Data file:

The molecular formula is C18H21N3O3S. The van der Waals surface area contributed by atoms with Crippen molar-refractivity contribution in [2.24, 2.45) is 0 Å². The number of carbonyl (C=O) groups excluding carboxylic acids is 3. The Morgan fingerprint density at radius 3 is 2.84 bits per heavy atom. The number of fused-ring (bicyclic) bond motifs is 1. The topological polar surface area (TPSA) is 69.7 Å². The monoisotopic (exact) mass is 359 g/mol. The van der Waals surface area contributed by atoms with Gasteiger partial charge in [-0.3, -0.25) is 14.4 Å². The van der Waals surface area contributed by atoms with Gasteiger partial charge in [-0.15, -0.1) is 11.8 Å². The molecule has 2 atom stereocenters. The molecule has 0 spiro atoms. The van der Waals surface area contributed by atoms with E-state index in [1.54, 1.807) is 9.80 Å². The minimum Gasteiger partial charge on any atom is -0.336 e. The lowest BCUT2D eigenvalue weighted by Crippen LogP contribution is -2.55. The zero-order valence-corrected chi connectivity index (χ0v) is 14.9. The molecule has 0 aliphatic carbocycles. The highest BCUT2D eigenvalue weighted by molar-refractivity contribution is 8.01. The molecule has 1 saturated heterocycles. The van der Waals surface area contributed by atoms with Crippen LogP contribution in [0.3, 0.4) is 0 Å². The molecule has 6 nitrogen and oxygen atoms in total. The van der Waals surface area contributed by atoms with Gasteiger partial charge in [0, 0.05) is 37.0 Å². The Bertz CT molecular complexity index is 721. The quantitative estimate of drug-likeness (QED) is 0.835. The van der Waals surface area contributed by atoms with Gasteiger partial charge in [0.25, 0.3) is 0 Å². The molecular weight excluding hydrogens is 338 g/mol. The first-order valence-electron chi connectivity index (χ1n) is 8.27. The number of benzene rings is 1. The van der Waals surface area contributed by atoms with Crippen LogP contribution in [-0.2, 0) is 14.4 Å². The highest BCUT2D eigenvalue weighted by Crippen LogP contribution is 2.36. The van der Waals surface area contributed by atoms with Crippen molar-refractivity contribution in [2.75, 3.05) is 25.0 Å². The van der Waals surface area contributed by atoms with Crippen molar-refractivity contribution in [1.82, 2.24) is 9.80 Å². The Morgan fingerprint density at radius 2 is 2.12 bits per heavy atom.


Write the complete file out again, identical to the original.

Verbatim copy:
The molecular formula is C18H21N3O3S. The van der Waals surface area contributed by atoms with Crippen molar-refractivity contribution in [2.24, 2.45) is 0 Å². The number of carbonyl (C=O) groups excluding carboxylic acids is 3. The Morgan fingerprint density at radius 3 is 2.84 bits per heavy atom. The number of fused-ring (bicyclic) bond motifs is 1. The topological polar surface area (TPSA) is 69.7 Å². The monoisotopic (exact) mass is 359 g/mol. The van der Waals surface area contributed by atoms with Gasteiger partial charge in [-0.3, -0.25) is 14.4 Å². The van der Waals surface area contributed by atoms with Gasteiger partial charge in [-0.15, -0.1) is 11.8 Å². The molecule has 2 atom stereocenters. The molecule has 0 spiro atoms. The van der Waals surface area contributed by atoms with E-state index in [1.54, 1.807) is 9.80 Å². The minimum Gasteiger partial charge on any atom is -0.336 e. The lowest BCUT2D eigenvalue weighted by Crippen LogP contribution is -2.55. The zero-order valence-corrected chi connectivity index (χ0v) is 14.9. The molecule has 0 aliphatic carbocycles. The highest BCUT2D eigenvalue weighted by molar-refractivity contribution is 8.01. The molecule has 1 saturated heterocycles. The van der Waals surface area contributed by atoms with Crippen LogP contribution in [0.3, 0.4) is 0 Å². The molecule has 6 nitrogen and oxygen atoms in total. The van der Waals surface area contributed by atoms with Gasteiger partial charge in [0, 0.05) is 37.0 Å². The Bertz CT molecular complexity index is 721. The quantitative estimate of drug-likeness (QED) is 0.835. The van der Waals surface area contributed by atoms with Gasteiger partial charge in [0.25, 0.3) is 0 Å². The molecular weight excluding hydrogens is 338 g/mol. The first-order valence-electron chi connectivity index (χ1n) is 8.27. The number of benzene rings is 1. The van der Waals surface area contributed by atoms with Crippen LogP contribution in [-0.2, 0) is 14.4 Å². The highest BCUT2D eigenvalue weighted by Crippen LogP contribution is 2.36. The van der Waals surface area contributed by atoms with Crippen molar-refractivity contribution in [2.75, 3.05) is 25.0 Å². The van der Waals surface area contributed by atoms with Crippen molar-refractivity contribution in [1.82, 2.24) is 9.80 Å². The Morgan fingerprint density at radius 2 is 2.12 bits per heavy atom.